the pre-pre-raphaelite


Most of what we associate with Victorian art is condensed into this picture: story-telling, social nuance, naturalism down to the last detail (“all the red-headed boys in Finchley” took turns sitting for the tousled ginger-haired child, for example, who appears as a mere fragment), humour (the cabbages dangling from the boat’s edge) balancing sentimentality, with the whole animated by vivid, piercing colour – the woman’s brilliant bonnet ribbon, fuchsia, crimson, mauve, magenta, fluttering across the picture; the deep maroon skeins of the deck rope – set against the grey wintry light and swell of a dull green sea. For the first time since this painting left Brown’s studio in 1855 it is shown here alongside a delicious preparatory oil sketch that reveals significant differences: the faces are finely featured, delicate as ivory and porcelain, rather than weather-beaten; textural details – an elaborate green and red embroidered shawl rather than the plain grey, for example – give a sumptuous surface sheen redolent of a Flemish miniature.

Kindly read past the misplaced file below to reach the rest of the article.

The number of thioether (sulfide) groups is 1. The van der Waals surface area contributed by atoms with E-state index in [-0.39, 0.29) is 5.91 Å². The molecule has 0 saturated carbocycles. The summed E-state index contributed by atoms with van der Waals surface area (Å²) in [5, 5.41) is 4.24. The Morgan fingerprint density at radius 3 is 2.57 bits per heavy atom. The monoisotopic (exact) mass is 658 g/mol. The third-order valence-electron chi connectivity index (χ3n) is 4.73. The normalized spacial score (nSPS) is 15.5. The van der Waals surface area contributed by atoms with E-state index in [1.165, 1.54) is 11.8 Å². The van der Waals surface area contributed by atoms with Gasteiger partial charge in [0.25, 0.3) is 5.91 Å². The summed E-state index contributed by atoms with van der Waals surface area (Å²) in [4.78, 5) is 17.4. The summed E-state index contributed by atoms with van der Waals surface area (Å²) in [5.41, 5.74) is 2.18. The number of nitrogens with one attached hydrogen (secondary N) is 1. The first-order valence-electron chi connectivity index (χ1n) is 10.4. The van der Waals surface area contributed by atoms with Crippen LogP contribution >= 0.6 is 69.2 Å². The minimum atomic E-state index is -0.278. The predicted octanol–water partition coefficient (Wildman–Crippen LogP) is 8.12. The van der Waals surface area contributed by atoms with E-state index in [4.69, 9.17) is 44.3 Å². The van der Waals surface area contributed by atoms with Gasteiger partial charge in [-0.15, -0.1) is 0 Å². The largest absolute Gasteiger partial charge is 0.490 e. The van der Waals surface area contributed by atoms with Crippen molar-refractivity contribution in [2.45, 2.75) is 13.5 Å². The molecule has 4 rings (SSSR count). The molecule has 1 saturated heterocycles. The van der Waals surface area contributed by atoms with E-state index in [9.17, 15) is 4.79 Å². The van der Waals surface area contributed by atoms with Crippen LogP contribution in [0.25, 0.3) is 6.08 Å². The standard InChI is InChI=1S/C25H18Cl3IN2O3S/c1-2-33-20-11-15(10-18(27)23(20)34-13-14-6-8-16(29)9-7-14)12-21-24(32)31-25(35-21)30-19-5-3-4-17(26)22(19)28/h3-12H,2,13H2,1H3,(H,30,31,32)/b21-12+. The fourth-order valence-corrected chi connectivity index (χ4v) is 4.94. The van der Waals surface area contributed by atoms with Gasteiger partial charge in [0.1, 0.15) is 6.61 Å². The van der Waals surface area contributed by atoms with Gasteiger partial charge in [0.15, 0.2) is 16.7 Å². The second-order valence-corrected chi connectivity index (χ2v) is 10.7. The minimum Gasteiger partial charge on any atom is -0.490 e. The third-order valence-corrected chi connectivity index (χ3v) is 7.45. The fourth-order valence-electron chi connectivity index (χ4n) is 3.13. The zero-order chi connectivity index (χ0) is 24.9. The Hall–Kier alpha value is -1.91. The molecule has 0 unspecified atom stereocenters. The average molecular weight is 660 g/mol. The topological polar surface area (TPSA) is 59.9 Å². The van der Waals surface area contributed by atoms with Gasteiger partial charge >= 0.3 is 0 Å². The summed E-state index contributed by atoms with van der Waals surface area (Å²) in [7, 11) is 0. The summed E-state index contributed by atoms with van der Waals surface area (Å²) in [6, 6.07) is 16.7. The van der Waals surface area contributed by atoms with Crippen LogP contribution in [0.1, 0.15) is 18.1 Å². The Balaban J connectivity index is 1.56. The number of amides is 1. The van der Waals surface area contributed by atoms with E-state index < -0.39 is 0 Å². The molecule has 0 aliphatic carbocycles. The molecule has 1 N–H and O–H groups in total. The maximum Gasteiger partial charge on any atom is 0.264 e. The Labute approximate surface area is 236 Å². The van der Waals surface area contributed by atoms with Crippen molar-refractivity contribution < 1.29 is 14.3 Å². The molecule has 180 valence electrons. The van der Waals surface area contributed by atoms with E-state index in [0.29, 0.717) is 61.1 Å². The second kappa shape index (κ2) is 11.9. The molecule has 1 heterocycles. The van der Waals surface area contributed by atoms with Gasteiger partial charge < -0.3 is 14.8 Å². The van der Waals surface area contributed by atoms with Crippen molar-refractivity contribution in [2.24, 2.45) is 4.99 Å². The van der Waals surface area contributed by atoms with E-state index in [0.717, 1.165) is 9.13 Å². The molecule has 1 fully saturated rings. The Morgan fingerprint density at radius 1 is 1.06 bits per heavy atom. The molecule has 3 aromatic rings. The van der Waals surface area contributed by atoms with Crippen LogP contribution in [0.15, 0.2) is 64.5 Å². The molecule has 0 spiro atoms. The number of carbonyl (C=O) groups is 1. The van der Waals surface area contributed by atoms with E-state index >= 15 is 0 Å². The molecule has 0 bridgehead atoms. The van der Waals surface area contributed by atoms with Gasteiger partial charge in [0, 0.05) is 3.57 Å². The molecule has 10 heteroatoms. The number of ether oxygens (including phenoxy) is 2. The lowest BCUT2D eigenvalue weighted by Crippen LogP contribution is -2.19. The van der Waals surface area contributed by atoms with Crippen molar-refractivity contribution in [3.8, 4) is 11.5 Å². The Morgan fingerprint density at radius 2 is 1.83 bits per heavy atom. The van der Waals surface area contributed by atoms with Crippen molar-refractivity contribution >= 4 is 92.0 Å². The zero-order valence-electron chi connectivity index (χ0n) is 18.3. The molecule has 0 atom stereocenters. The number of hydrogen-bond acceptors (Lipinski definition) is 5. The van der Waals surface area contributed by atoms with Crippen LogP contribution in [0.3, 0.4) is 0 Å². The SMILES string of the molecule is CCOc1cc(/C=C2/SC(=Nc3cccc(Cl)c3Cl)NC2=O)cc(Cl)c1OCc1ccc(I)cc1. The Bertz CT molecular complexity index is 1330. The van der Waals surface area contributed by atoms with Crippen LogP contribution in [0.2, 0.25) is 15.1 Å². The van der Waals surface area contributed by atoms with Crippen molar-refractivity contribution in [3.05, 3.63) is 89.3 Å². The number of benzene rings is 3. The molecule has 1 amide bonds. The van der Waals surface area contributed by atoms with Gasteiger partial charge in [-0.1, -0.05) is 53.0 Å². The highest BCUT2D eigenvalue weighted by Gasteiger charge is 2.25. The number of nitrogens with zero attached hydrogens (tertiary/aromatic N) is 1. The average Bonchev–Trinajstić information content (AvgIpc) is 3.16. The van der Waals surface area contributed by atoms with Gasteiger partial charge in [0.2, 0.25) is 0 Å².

more from Jackie Wullschlager at the FT here.